Today, eco-friendliness is everywhere. It is promoted in the streets, on the screens, by word of mouth; something about which everybody knows without realizing. Out of curiosity, I typed “eco-friendly” into Youtube and Miley Cyrus started screaming “Wake up America”, now a three year old song, in tiny jeans and heavy make-up. The song, at least to some extent, had been thought to be some sort of national call to eco-friendliness. However, the video did not feature an eco-friendly context or eco-friendly people. The usual objects are there: cars, tins, the American flag. I wonder how many Youtube visitors will stop throwing wastepaper on the floor, how many of them will give a true moment’s thought to the respect owed to nature, once they have listened to that song?
…in all the hype, the basic and crucial message about saving the planet had been lost and replaced by the pursuit of wealth.
Another video which caught my attention showed how being eco-friendly could be turned into a productive business project. It was not the idea itself which caused my laughter, but how the video presented the idea: the potential money there was to be made was all that the video stressed. Eco-friendliness wasn’t even mentioned: in all the hype, the basic and crucial message about saving the planet had been lost and replaced by the pursuit of wealth.
It is a common saying that disrespect for nature and the environment began in Modern Times, when customs became looser and much elegance was lost, as some elder one would say. I don’t agree; I believe it is the way of promoting awareness about nature that has changed.
Greek philosophers such as Plato or Aristotle dealt with the natural world in the same way that they dealt with literature, politics and ethics. The respect for nature was in some way a logical consequence of what one studied, read, or simply knew. Myths condemned heroes who disrespected the natural world and told about their punishments. There was the belief that forests, crops, the sky were elements which powerful gods controlled and governed.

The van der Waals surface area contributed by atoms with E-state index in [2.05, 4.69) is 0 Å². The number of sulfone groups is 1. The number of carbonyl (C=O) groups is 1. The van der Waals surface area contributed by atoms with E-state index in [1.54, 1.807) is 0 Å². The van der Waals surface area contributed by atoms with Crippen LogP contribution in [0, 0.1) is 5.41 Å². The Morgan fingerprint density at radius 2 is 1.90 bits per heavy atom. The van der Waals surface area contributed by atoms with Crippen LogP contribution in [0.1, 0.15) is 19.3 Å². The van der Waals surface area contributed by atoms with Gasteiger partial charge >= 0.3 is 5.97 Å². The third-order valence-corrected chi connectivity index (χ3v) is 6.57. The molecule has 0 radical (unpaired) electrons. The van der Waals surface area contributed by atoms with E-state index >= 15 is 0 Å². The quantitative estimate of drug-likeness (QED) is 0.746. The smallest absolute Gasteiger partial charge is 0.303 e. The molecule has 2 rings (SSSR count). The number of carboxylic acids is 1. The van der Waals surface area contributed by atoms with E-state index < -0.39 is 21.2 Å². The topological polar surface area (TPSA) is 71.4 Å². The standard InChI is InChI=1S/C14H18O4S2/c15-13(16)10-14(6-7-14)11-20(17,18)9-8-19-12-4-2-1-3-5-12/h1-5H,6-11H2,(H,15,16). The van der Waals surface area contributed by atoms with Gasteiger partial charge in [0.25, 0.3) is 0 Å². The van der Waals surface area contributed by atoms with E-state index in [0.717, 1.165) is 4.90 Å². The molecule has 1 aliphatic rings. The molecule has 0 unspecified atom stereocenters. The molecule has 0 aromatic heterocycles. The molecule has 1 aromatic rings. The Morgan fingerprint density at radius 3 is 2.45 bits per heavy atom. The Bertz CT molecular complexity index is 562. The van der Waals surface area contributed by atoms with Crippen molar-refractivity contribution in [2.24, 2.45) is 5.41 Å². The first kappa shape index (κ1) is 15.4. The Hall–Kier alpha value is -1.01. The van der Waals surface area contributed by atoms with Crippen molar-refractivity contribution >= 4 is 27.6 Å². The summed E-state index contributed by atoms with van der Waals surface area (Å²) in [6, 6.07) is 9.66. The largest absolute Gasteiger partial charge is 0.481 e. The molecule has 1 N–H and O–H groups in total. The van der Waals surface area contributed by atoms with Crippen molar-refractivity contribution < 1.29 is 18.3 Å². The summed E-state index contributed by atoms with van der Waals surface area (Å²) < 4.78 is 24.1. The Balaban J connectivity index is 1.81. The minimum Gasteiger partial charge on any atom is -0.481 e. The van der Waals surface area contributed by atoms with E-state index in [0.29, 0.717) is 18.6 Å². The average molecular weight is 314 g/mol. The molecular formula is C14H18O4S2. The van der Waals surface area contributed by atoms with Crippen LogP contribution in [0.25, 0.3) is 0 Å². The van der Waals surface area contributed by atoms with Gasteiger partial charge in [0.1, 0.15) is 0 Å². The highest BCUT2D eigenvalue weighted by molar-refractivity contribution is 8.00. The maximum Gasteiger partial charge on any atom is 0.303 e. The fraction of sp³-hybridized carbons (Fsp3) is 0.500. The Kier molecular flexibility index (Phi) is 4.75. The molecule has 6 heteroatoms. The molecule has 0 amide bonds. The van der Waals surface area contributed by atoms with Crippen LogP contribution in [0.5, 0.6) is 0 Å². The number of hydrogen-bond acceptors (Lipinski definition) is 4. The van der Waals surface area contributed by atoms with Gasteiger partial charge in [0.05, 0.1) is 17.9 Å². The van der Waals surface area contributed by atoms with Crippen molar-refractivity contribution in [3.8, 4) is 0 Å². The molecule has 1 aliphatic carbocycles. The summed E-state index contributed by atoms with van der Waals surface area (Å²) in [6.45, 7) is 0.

Those stories that mixed science and fiction were all well-known. It could be said that the need to be eco-friendly was, at that time, a fact which belonged to common knowledge. When people started separating “science” from other subjects, such as literature and politics, they started concentrating on one or a few of these concepts only. In this way, the concept of common knowledge began to die out.
This is why Paul Grant’s poem is so true, essential and easy to remember: it deals with a scientific topic in a non-scientific way.
Although each individual now has a more in-depth and detailed view of a particular subject, the community has lost its common knowledge. More specifically, the idea that nature is worthy of respect and protection has died out. The fact that scientists themselves have to warn us about problems and risks closely linked to eco-friendliness shows how much people do not know, even more than how much they need to know.
This is why Paul Grant’s poem is so true, essential and easy to remember: it deals with a scientific topic in a non-scientific way. The reason for cutting down the tree, the “this” in the poem, is not mentioned, it is left to be guessed.